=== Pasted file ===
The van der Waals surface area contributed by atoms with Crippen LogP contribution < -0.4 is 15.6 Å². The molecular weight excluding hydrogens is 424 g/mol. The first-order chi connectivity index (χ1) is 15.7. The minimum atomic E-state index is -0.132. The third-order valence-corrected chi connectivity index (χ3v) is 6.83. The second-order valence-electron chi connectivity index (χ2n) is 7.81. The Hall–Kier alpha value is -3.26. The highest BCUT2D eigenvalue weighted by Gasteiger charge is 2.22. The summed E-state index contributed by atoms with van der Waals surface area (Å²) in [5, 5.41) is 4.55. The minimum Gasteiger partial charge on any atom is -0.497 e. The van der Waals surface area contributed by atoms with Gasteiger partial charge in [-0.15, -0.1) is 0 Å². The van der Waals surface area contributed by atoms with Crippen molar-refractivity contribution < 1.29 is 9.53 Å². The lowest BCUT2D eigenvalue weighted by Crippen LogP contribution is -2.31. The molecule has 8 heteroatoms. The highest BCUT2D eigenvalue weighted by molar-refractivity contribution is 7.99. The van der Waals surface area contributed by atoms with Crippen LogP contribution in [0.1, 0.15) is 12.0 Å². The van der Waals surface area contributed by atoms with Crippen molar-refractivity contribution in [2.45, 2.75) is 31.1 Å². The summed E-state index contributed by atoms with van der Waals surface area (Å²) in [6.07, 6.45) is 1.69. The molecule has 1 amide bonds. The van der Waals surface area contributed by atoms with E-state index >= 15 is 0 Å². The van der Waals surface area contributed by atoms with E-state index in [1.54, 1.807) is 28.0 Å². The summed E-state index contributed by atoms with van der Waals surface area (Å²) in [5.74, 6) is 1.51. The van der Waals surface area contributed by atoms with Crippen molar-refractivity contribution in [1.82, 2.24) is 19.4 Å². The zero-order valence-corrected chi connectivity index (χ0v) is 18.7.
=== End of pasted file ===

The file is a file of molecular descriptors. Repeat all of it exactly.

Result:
The van der Waals surface area contributed by atoms with Crippen LogP contribution < -0.4 is 15.6 Å². The molecular weight excluding hydrogens is 424 g/mol. The first-order chi connectivity index (χ1) is 15.7. The minimum atomic E-state index is -0.132. The third-order valence-corrected chi connectivity index (χ3v) is 6.83. The second-order valence-electron chi connectivity index (χ2n) is 7.81. The Hall–Kier alpha value is -3.26. The highest BCUT2D eigenvalue weighted by Gasteiger charge is 2.22. The summed E-state index contributed by atoms with van der Waals surface area (Å²) in [5, 5.41) is 4.55. The minimum Gasteiger partial charge on any atom is -0.497 e. The van der Waals surface area contributed by atoms with Gasteiger partial charge in [-0.15, -0.1) is 0 Å². The van der Waals surface area contributed by atoms with Crippen molar-refractivity contribution < 1.29 is 9.53 Å². The lowest BCUT2D eigenvalue weighted by Crippen LogP contribution is -2.31. The molecule has 8 heteroatoms. The highest BCUT2D eigenvalue weighted by molar-refractivity contribution is 7.99. The van der Waals surface area contributed by atoms with Crippen LogP contribution in [0.1, 0.15) is 12.0 Å². The van der Waals surface area contributed by atoms with Crippen molar-refractivity contribution in [2.45, 2.75) is 31.1 Å². The summed E-state index contributed by atoms with van der Waals surface area (Å²) in [6.07, 6.45) is 1.69. The molecule has 1 amide bonds. The van der Waals surface area contributed by atoms with E-state index >= 15 is 0 Å². The van der Waals surface area contributed by atoms with E-state index in [1.54, 1.807) is 28.0 Å². The summed E-state index contributed by atoms with van der Waals surface area (Å²) in [5.74, 6) is 1.51. The van der Waals surface area contributed by atoms with Crippen molar-refractivity contribution in [1.82, 2.24) is 19.4 Å². The zero-order valence-corrected chi connectivity index (χ0v) is 18.7.